Steve started his investment career in 1978 with the NYSE investment firm EF Hutton, working in the environment of a large investment company. Desiring to provide clients with objective investment advice, he founded Prosperion Financial Advisors. Learn more about Steve here.

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Social Media – Helping or Hurting Your Investment Behavior?

During a recent client meeting we ended up on the subject of social media, and the effect it can have on a business. Unfavorable press coverage led to an echo of bad news on social media among this client’s customers, and it was continuing to harm his business with no end in sight.

I was curious about the public’s persistent reaction, and why he believed the story was still in the news cycle many weeks later. Was his customer base being fickle? Were competitors spreading false and redundant stories? His response: social media. Once a key marketing strategy for his company, social media has quickly turned into a sore spot.

He explained that as the public hears about small incidents, they turn to social networks to share the information, which is then amplified and repeated, creating a snowball effect. Suddenly isolated incidents create nation-wide panic. The small problems become bigger than expected and a stampede occurs.

As a financial advisor I started thinking about how this applies to investors. Consider both DIYers and new investors, those who are not deeply grounded, long-term, experienced investors. Could social media be driving investors toward short-term thinking? Could it be the volume and loudness of media in general? Could this be pushing investors to make choices detrimental to the longevity of their wealth?

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Steve Booren

Steve Booren

Steve started his investment career in 1978 with the NYSE investment firm EF Hutton, working in the environment of a large investment company. Desiring to provide clients with objective investment advice, he founded Prosperion Financial Advisors. Learn more about Steve here.

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The Future of Denver’s Skyline

Steve Booren

Steve Booren

Steve started his investment career in 1978 with the NYSE investment firm EF Hutton, working in the environment of a large investment company. Desiring to provide clients with objective investment advice, he founded Prosperion Financial Advisors. Learn more about Steve here.

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Confusing Volatility and Risk

I believe it is imperative for investors to understand the difference between volatility and risk. Though often used synonymously, these are two very distinct ideas. We think success can be increased by clearly understanding the distinction between these financial principles. Let’s start by taking a look at risk.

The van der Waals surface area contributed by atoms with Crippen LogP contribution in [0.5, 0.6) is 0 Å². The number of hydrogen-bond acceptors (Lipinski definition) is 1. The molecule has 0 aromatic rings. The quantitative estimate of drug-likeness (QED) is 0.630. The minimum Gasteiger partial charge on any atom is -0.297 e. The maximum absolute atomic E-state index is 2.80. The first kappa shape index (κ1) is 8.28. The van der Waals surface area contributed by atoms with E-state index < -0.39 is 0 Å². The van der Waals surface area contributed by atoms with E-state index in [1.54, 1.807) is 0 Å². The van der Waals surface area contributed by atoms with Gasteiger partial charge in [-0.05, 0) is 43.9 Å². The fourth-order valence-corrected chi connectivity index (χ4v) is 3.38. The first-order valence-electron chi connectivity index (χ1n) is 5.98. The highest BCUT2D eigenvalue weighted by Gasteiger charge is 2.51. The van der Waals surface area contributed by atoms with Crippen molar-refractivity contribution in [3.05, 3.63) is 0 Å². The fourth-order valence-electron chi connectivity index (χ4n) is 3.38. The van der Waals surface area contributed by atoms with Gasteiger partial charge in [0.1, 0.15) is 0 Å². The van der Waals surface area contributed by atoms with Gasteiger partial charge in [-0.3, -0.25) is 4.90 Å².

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Steve Booren

Steve Booren

Steve started his investment career in 1978 with the NYSE investment firm EF Hutton, working in the environment of a large investment company. Desiring to provide clients with objective investment advice, he founded Prosperion Financial Advisors. Learn more about Steve here.

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Now Available: Millionaire in the Making by John Booren

In the last year, I’ve had the realization that there are far too many people living in the most financially impactful years of their lives who lack the necessary planning and guidance to make wise financial decisions. The kind of decisions that will dramatically impact their future.

Those families and individuals I’m referring to are typically in their 20s or 30s and may be far removed from the retirement they hope to have one day. What they fail to realize is that they are slowly losing the greatest element an investor has, one that can’t be bought or recovered: time.

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John Booren

John Booren

John started his investment career in 2012 after graduating from Colorado State University with a bachelor’s degree in Financial Planning. His desire is to provide care and guidance for individuals and families through all aspects of their financial life. Learn more about John here.

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How to Invest for the Goal of Growing Income

Why do you invest?

It’s a simple question, but one so few people consider. Investors often fail to understand their reason for making investments, for saving money, or for what they invest in. They fail to ask themselves the fundamental question for making an investment – to discover their “why.”

I believe the biggest why of investing is income. Either income for today, or income for tomorrow. My reasoning is simple: income is what we spend, and spending is how we use money as a resource. All roads lead back to income. So how can we position a portfolio for maximum income either for use today or in the future?

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Steve Booren

Steve Booren

Steve started his investment career in 1978 with the NYSE investment firm EF Hutton, working in the environment of a large investment company. Desiring to provide clients with objective investment advice, he founded Prosperion Financial Advisors. Learn more about Steve here.